| in focus: Anita Roy (left) and Urvashi Butalia
Banking on the wonderful women of India
How come the French bank BNP Paribas has celebrated its 150th anniversary in India last year — and I hadnt even heard of it?
Clearly, the more I know the less I know.
BNP stands for Banque Nationale de Paris. It is supposed to be the largest global banking group in the world — and has innovative ideas of how to sponsor the arts. One is to employ the prettiest women in France.
It opened its first office in Calcutta in 1860, said Sophie Maurice, who had come over to London from the banks Paris headquarters to inaugurate an exhibition of photographs of Indian women funded by BNP Paribas.
The photographs are from a book, Women Changing India, edited by Urvashi Butalia and Anita Roy, two authors who run Zubaan, a feminist publishing house in Delhi.
Sophie travelled to India when the exhibition of photographs toured Delhi, Mumbai, Kochi, Chennai and Calcutta.
The exhibition, which opened last week in London at the spacious Saatchi Gallery, will now tour European capitals starting with Paris, where a French edition of Women Changing India is being published.
Ilias Catsaros, who works for BNP Paribas in London, told me: The bank employs 2,05,000 people around the world, including 10,000-11,000 in India.
Six photographers (five from abroad) were commissioned to give visual expression to broad themes chosen by Anita and Urvashi.
The themes included everything from IT to panchayats, call centres, microcredit, women working as petrol pump attendants and taxi drivers — and Bollywood, said Anita.
It was encouraging to hear Urvashi — her book, The Other Side of Silence, is one of the best I have read on the subject of Indian and Pakistani families split by Partition — state publicly that women are changing India for the better and that if the process continues, the result might be a more inclusive India.
Raghu Rai, the one Indian photographer commissioned to take pictures of women icons for Women Changing India, photographed the following: Ela Bhatt, founder of Sewa; Anji Agha, former chairperson, Thermax Ltd; writer Mahasweta Devi; Supreme Court lawyer Indira Jaising; Chanda Kochhar, leader of the petticoat gang at ICICI Bank; tycoon Kiran Mazumdar-Shaw; artist Anjolie Ela Menon; Swati Piramal of Piramal Healthcare Ltd; Preetha Reddy, managing director of Apollo Hospitals; activist Aruna Roy; Dalit leader Sivakami; and Laila Tyabji, founder of Dastkar for crafts people.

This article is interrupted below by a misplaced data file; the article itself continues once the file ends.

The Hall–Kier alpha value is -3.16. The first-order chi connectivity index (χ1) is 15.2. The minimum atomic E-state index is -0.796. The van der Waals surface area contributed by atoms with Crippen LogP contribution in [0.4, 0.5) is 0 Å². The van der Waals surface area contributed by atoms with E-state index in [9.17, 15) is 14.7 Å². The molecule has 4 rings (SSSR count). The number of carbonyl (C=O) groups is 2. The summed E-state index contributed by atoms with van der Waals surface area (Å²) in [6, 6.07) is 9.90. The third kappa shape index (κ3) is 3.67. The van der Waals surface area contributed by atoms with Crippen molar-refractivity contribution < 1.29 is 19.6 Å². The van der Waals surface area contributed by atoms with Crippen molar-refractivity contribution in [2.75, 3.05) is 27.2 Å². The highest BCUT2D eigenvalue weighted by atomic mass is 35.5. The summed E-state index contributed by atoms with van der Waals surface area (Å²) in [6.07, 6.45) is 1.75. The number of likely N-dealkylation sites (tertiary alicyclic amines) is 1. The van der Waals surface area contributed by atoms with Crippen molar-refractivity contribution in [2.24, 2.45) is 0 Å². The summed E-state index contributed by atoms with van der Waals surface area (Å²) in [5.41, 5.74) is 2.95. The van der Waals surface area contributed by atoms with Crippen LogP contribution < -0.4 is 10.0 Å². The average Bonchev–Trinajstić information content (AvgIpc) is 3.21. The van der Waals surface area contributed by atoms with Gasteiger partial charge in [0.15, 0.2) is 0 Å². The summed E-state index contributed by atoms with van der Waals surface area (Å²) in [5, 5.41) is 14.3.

So, no Sonia or Mamata or Arundhati and, most shocking of all, no Mallika Sherawat.
| Prestige project: Surinder Arora at the Oval
Surinder Arora was recently in the committee room of the Oval cricket ground in south London, milling around with cricketers past, senior Surrey County officials, tycoons such as Lord Noon, Nat Puri and Kartar Lalvani, as well as Justice minister Ken Clarke and former Prime Minister John Major.
Surinder was keeping an eye on the England-India ODI but the focus of his interest were the stands to his right named after three of the legends of English cricket — Tony Lock, Jim Laker and Peter May.
This is because Surinder has won a prestigious contract — to demolish the three stands, build a new one in their place and incorporate a swanky 170-bedroom hotel into the £30 million development.
Surinder, a hotelier ranked 26th in the Asian Rich List with a net worth estimated at £150m, confirmed: We will build the hotel and manage it. It will be called Arora International.